Does anybody know what the criteria are? Is there a point system? More
often than not, scientific breakthroughs and advances are achieved by
teams of scientists but how does one decide who in a team of scientists
gets the Nobel prize? Is there a quota for minorities and, if so, what
determines a minority? Should the scientists who cloned Dolly receive a
Nobel prize? Is there such a thing as "politically incorrect" science
that makes one ineligible for a Nobel prize? Certainly in non-science
areas there is the appearance at least that one has to be politically
correct to receive a Nobel prize.
It would be interesting to be a "fly on the wall" in the chambers where
these things are being discussed.
The above statements should not construed as "sour grapes" because I
didn't get a Nobel prize. I don't deserve one.
T.T. (Chuck) Vandergraaf
Geochemistry Research Branch
Pinawa, MB R0E 1L0
((204) 753-2311 xt. 2592
>Sent: October 17, 1997 1:55 PM
>To: Allan Harvey; firstname.lastname@example.org
>Subject: Few Christian Nobelists- why??
> Thanks for that post. It was encouraging to read. Finally a
> Nobel prize to a Godly man who happens to be a scientist.
> Sometime back there was an article in Christianity Today
> trying to describe why there were only 2 Evangelical
> Christian Nobel larueates. If my memory serves me right the
> author essentially concluded that it is to do with
> our generaly indifferent and poor attitude towards the
> matters of the mind. However, is it really fair to bemoan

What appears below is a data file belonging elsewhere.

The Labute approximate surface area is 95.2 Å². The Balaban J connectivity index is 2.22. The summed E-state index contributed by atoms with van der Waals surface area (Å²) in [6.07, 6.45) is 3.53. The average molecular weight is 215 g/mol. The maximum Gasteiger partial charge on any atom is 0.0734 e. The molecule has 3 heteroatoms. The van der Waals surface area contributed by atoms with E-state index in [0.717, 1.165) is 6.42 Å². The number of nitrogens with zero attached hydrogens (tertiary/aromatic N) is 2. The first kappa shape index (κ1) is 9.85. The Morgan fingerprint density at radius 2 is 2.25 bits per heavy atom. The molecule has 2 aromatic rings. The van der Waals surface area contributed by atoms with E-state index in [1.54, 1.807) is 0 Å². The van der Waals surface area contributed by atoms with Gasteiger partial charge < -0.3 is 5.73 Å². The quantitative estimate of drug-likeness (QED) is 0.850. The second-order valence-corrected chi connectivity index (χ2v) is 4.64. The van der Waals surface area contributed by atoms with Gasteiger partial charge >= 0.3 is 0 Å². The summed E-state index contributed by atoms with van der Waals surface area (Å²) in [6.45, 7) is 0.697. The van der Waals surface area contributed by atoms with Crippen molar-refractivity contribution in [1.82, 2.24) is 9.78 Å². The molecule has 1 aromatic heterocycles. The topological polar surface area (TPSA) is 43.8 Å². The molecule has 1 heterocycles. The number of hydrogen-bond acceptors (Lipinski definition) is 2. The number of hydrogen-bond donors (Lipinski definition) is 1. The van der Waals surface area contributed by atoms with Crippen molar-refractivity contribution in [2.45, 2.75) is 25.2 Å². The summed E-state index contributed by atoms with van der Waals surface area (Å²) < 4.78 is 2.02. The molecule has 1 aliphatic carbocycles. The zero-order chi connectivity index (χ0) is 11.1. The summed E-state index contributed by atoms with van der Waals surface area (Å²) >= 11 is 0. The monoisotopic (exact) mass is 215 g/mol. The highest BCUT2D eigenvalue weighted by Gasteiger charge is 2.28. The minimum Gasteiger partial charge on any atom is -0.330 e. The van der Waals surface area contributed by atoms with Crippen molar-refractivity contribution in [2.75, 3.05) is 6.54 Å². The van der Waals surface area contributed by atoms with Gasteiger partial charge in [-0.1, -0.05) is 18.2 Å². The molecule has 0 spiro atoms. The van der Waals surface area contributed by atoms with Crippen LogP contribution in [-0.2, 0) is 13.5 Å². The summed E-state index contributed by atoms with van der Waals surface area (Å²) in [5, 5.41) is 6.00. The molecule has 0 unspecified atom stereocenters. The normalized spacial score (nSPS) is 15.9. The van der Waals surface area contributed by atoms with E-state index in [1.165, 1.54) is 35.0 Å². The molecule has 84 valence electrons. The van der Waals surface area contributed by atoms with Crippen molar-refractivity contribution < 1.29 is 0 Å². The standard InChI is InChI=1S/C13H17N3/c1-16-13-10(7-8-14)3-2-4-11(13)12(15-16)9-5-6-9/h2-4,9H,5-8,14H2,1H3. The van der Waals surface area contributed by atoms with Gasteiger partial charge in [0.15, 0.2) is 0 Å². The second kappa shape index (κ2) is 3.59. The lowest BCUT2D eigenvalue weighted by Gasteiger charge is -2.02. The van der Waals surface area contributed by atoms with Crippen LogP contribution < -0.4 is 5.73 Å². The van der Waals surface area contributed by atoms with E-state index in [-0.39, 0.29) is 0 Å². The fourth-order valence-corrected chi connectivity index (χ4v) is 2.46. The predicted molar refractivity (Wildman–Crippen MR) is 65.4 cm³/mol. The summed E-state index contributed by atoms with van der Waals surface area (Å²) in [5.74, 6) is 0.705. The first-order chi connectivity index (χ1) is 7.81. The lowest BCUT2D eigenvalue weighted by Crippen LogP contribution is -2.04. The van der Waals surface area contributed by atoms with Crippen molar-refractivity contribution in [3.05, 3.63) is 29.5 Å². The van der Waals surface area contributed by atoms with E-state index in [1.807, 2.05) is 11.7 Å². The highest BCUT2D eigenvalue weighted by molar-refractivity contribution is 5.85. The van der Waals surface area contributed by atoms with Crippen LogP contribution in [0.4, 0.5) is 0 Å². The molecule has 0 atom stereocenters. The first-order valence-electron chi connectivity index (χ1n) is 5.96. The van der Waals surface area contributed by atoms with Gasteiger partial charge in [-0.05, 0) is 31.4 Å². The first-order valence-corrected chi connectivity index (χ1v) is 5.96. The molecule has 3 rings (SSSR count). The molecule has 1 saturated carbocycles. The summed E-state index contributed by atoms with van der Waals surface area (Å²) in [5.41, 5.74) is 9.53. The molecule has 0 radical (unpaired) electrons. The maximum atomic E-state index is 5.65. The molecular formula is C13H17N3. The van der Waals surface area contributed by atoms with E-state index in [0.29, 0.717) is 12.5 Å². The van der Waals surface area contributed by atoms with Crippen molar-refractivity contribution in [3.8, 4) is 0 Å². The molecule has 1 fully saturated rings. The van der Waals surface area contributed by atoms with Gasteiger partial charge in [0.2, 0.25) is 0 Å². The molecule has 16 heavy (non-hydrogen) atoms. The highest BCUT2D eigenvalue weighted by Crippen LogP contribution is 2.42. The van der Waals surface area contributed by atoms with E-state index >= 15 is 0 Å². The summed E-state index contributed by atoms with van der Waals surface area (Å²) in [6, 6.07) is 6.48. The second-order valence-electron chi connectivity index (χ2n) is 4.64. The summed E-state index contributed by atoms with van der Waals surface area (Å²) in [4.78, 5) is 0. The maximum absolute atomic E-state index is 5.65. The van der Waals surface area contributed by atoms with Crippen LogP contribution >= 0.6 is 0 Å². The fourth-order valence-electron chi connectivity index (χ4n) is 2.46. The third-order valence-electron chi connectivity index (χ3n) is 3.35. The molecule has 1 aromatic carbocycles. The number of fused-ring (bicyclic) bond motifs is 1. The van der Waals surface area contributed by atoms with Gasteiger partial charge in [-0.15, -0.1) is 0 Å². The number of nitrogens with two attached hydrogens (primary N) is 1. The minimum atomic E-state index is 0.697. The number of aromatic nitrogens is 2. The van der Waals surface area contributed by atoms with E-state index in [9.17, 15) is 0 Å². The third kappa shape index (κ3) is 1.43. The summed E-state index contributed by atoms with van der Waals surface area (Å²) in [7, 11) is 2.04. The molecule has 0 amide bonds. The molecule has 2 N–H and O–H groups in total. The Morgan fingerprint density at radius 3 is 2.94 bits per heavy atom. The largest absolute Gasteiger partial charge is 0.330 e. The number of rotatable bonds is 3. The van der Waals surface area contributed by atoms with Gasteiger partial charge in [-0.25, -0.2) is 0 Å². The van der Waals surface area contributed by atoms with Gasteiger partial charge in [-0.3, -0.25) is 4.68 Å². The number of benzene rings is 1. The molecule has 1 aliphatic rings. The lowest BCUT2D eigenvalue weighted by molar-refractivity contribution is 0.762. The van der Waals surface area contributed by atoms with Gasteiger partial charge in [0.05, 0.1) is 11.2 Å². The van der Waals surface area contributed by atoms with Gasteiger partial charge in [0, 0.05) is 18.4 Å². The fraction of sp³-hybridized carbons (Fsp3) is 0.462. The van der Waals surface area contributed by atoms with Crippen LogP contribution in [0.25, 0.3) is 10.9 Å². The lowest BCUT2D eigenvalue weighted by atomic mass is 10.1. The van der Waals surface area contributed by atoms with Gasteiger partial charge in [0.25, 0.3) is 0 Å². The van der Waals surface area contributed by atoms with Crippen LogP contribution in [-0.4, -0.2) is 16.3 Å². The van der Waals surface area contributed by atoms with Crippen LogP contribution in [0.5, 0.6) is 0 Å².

> the lack of Christian Nobelist?
> Here are my some of my thoughts. I do not deny the
> reality that we are guilty (some denominations more than
> others) of being anti-intellectual and paying cursory
> attention to the matters of mind. But, we as Christians
> are called to a balanced life - we are accountable to God
> not just for the tangible products of our talents but also
> for the intangible products such as our character, the
> character of those in our family, our church and those whom
> we work with. This means we cannot afford to be solely
> committed to a 1-dimensional pursuit of uderstanding
> matter, at the expense of other God given priorities.
> I wonder whether there is some statistics on the
> character indices of the Nobel laureates. Such as the
> integrity of their marriages and families, how did they
> treat their employees, how did they treat their bosses.
> Questions on their work ethics, etc. It appears that that
> the world system inadvertantly rewards those who produce but
> is silent about the above costs. But do we as Christians
> continue to compare ourselves with standards that are
> questionable in setting our priorities in life? I don't
> want to sound like the proverbial fox and the sour grapes
> (Aesop's wisdom) though....
> When our fundamental calling in life is as
> "interceding and mediating priests" in whatever
> profession we are placed in, then how do we win Nobel
> Just some thoughts borne out of frustration of
> preceived frustration of my spiritual kinsman.
> ASA comments would be helpful